You might not remember all the little cars Chevy sells, but with a six-speed and spritely turbo mill today’s Nice Price or Crack Pipe Sonic might be the one to know. That is, unless its price makes it eminently forgettable.
While not generally a fan of controversy, I do garner enjoyment out of the odd dissimilitude that often arises between the comments here and the votes. A disparity of this nature occurred yesterday in assessment of the day’s candidate, a 1991 BMW 535i for which was asked $1,800.
Many in the comments claimed that any running car under two-grand was automatically a good deal. Others added that the fact that it was a classy Bimmer, and a stick to boot, was just icing on the gravy.
That’s why I find the car’s meager 68 percent Nice Price win so intriguing. I guess that’s what makes the world such a funny place.
So, a quick show of hands—who here remembers Daewoo? Just a couple of you? I thought as much. I’ll bet the same fate has befallen the Korean company’s final model, the Kalos, which here in America was marketed as the milquetoastian Chevrolet Aveo. It’s understandable if you’ve also not committed that compact to your long term memory, especially since doing so would have inevitably pushed out some other characterless small car like the Ford Aspire.
You might however, want to keep tabs on the Aveo’s successor, the Sonic. The justification for doing so is that the Sonic can be had with a small but mighty turbo four, and a six speed stick. You can add to that a suspension tuned by Chevy’s Lead Development Engineer, John M. Buttermore, who at the time was also the SCCA Touring 1 National Champion. Good bonafides all around.
This 2012 Chevy Sonic LT is a mid-level model and as such comes with a few gee-gaws in addition to its 138 horsepower 1.4 turbo four and long-geared six speed stick. It doesn’t however, have much in the way of luxury accoutrements from the factory. An attempt has been made by way of the aftermarket to address that shortcoming. More on that in a bit.
The Sonic’s styling is appreciably aggressive and concise. It’s been said that small cars are the hardest to style, owing to their more limited canvas. The Sonic, while diminutive in the extreme pulls together its bits and pieces in a reasonably pleasing way. It also doesn’t seem to have worn out its welcome here a few years down the road, even if the back end does look eerily like a munchkin-esque Mercedes R-Class.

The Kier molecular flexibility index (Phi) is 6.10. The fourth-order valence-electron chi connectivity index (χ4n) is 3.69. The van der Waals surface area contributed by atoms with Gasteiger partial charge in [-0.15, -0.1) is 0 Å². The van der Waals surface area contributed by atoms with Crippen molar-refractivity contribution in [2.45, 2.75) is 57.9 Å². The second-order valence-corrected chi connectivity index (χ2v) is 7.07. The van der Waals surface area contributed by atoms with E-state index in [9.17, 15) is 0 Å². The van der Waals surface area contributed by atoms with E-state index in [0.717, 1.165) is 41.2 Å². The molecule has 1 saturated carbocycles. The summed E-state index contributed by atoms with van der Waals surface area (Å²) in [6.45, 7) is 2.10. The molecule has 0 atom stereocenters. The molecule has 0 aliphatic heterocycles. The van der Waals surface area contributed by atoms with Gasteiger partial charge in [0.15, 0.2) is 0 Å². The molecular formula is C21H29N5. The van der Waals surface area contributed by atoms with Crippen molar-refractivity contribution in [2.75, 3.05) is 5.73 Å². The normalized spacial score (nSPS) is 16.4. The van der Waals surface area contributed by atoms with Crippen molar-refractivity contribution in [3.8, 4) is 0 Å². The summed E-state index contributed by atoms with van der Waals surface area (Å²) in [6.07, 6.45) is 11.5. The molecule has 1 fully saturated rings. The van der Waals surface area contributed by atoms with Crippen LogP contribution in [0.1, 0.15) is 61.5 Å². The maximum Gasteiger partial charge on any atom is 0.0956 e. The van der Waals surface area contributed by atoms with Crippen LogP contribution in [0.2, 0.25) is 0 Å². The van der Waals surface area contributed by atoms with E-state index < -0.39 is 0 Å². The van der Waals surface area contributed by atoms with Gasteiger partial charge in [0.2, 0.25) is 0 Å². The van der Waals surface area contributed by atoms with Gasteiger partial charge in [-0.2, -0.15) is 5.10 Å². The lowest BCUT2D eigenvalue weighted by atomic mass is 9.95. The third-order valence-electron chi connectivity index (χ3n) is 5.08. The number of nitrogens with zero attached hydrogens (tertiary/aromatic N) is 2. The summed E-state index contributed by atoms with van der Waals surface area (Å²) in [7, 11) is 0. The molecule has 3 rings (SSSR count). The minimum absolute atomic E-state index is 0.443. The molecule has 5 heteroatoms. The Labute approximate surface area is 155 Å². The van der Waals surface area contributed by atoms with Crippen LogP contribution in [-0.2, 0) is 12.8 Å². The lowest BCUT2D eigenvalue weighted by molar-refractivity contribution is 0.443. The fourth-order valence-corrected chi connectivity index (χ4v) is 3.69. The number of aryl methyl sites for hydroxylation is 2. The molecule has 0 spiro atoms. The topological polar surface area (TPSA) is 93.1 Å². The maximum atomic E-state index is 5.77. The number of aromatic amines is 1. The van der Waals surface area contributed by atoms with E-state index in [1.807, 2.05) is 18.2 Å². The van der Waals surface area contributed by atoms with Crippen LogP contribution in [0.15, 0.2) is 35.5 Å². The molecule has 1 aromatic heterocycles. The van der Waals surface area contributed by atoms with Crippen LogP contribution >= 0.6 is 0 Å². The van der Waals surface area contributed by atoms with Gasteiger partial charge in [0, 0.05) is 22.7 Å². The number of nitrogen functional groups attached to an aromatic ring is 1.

That’s perhaps the only way you might confuse the Sonic with the upscale German brand, although someone has tried to fancy-pants the car. What’s been added is chrome wrapped around the window trim, as well as some plastic wood on the dash and doors inside.
Speaking of the dash, its design is intended to remind you of that of a motorcycle with a center-mounted analog tach, and a big blue speedo to the right. Hopefully missing from the two-wheeler theme is the numb nuts you can get from a long day in the saddle.
The seats don’t look either particularly comfortable or torturous, but are cloth covered, which is nice. There amazingly are five of them, and everything looks to be in fine shape.
If ultimate space is your ultimate goal, then the Sonic shouldn’t be your choice. Go get a Honda Fit instead. If you want something that puts a little more rocket in your pocket however, then the Sonic may just fit the bill.
The exterior, in Inferno Orange Metallic, is said by the seller to be in perfect shape, with no dings, dents of chips in the paint. It’s also claimed that the passenger seat is rarely used, the back seat even less.
That’s resulted in car that presents almost as new. It comes with 67,000 miles on the clock and two sets of wheels/tires for those of you who live in snowy settings. It also comes with a clean title and is raring to go even though its seller has garaged it in preference of a recently acquired Mercedes sedan.
The Sonic is an under-appreciated ride. A hot hatch of modest but laudable capabilities, it can evoke memories of the original VW GTi when driven. The clutch and shifter are not among the best, but steering and suspension make up for that and it can be a cheap way to have fun.
How cheap? Well, this one, with its chrome and wood trims, asks $7,300—not a pittance, but not new-car range either.
The question for you is: could this little Chevy hot hatch be worth that? Is this really a hidden gem on the used car market? Or, is it just another Aveo?
H/T to FauxShizzle for the hookup!
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